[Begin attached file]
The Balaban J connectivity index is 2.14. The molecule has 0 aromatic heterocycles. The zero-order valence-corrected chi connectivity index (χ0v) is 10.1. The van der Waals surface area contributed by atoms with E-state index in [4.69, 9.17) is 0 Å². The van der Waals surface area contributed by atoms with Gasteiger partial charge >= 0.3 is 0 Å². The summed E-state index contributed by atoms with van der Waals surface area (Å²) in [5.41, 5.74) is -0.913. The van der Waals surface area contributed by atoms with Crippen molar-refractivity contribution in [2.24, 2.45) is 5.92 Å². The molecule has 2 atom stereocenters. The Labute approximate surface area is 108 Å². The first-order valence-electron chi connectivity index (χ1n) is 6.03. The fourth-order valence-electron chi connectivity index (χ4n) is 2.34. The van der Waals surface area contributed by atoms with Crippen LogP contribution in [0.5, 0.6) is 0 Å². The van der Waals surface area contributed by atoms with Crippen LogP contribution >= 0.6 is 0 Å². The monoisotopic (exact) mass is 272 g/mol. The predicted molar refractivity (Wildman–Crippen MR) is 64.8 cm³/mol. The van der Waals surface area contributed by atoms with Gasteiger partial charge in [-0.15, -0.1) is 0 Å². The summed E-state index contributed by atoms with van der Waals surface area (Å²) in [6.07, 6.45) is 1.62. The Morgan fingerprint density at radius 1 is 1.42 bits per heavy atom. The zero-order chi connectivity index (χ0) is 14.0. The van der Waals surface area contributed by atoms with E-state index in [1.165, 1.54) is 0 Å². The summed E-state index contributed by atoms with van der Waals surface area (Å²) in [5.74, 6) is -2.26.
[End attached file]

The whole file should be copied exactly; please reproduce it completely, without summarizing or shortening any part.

The Balaban J connectivity index is 2.14. The molecule has 0 aromatic heterocycles. The zero-order valence-corrected chi connectivity index (χ0v) is 10.1. The van der Waals surface area contributed by atoms with E-state index in [4.69, 9.17) is 0 Å². The van der Waals surface area contributed by atoms with Gasteiger partial charge >= 0.3 is 0 Å². The summed E-state index contributed by atoms with van der Waals surface area (Å²) in [5.41, 5.74) is -0.913. The van der Waals surface area contributed by atoms with Crippen molar-refractivity contribution in [2.24, 2.45) is 5.92 Å². The molecule has 2 atom stereocenters. The Labute approximate surface area is 108 Å². The first-order valence-electron chi connectivity index (χ1n) is 6.03. The fourth-order valence-electron chi connectivity index (χ4n) is 2.34. The van der Waals surface area contributed by atoms with Crippen LogP contribution in [0.5, 0.6) is 0 Å². The van der Waals surface area contributed by atoms with Crippen LogP contribution >= 0.6 is 0 Å². The monoisotopic (exact) mass is 272 g/mol. The predicted molar refractivity (Wildman–Crippen MR) is 64.8 cm³/mol. The van der Waals surface area contributed by atoms with Gasteiger partial charge in [-0.15, -0.1) is 0 Å². The summed E-state index contributed by atoms with van der Waals surface area (Å²) in [6.07, 6.45) is 1.62. The Morgan fingerprint density at radius 1 is 1.42 bits per heavy atom. The zero-order chi connectivity index (χ0) is 14.0. The van der Waals surface area contributed by atoms with E-state index in [1.165, 1.54) is 0 Å². The summed E-state index contributed by atoms with van der Waals surface area (Å²) in [5.74, 6) is -2.26.